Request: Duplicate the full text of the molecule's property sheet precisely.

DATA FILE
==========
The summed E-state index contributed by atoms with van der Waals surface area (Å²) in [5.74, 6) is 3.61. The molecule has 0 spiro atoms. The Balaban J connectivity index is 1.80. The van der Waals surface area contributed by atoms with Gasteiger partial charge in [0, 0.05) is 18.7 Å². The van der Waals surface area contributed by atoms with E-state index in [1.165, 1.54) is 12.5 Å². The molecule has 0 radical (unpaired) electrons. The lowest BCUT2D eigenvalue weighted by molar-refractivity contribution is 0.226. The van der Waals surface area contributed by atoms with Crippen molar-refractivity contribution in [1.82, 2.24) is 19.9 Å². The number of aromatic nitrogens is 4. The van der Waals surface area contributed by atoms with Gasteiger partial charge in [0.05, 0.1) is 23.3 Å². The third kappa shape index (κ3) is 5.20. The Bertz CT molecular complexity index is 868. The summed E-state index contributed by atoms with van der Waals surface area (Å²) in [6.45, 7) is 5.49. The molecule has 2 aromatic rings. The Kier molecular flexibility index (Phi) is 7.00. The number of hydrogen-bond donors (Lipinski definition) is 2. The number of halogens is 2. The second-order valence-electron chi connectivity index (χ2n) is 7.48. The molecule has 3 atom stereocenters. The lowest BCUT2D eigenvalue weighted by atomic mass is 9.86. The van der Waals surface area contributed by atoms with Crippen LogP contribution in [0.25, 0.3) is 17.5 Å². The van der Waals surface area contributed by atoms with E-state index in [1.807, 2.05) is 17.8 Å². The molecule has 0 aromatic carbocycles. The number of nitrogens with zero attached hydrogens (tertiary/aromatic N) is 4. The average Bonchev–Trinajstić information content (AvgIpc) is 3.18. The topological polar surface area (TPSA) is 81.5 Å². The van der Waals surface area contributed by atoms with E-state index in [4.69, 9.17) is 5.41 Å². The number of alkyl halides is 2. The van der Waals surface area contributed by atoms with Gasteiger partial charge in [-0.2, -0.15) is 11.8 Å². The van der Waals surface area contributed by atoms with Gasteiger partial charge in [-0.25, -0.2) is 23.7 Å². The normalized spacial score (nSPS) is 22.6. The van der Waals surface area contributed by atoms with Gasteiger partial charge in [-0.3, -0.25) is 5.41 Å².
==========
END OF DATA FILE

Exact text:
The summed E-state index contributed by atoms with van der Waals surface area (Å²) in [5.74, 6) is 3.61. The molecule has 0 spiro atoms. The Balaban J connectivity index is 1.80. The van der Waals surface area contributed by atoms with Gasteiger partial charge in [0, 0.05) is 18.7 Å². The van der Waals surface area contributed by atoms with E-state index in [1.165, 1.54) is 12.5 Å². The molecule has 0 radical (unpaired) electrons. The lowest BCUT2D eigenvalue weighted by molar-refractivity contribution is 0.226. The van der Waals surface area contributed by atoms with Crippen molar-refractivity contribution in [1.82, 2.24) is 19.9 Å². The number of aromatic nitrogens is 4. The van der Waals surface area contributed by atoms with Gasteiger partial charge in [0.05, 0.1) is 23.3 Å². The third kappa shape index (κ3) is 5.20. The Bertz CT molecular complexity index is 868. The summed E-state index contributed by atoms with van der Waals surface area (Å²) in [6.45, 7) is 5.49. The molecule has 2 aromatic rings. The Kier molecular flexibility index (Phi) is 7.00. The number of hydrogen-bond donors (Lipinski definition) is 2. The number of halogens is 2. The second-order valence-electron chi connectivity index (χ2n) is 7.48. The molecule has 3 atom stereocenters. The lowest BCUT2D eigenvalue weighted by atomic mass is 9.86. The van der Waals surface area contributed by atoms with Crippen LogP contribution in [0.25, 0.3) is 17.5 Å². The van der Waals surface area contributed by atoms with E-state index in [1.807, 2.05) is 17.8 Å². The molecule has 0 aromatic carbocycles. The number of nitrogens with zero attached hydrogens (tertiary/aromatic N) is 4. The average Bonchev–Trinajstić information content (AvgIpc) is 3.18. The topological polar surface area (TPSA) is 81.5 Å². The van der Waals surface area contributed by atoms with E-state index in [4.69, 9.17) is 5.41 Å². The number of alkyl halides is 2. The van der Waals surface area contributed by atoms with Gasteiger partial charge in [-0.2, -0.15) is 11.8 Å². The van der Waals surface area contributed by atoms with Gasteiger partial charge in [-0.25, -0.2) is 23.7 Å². The normalized spacial score (nSPS) is 22.6. The van der Waals surface area contributed by atoms with Gasteiger partial charge in [-0.3, -0.25) is 5.41 Å².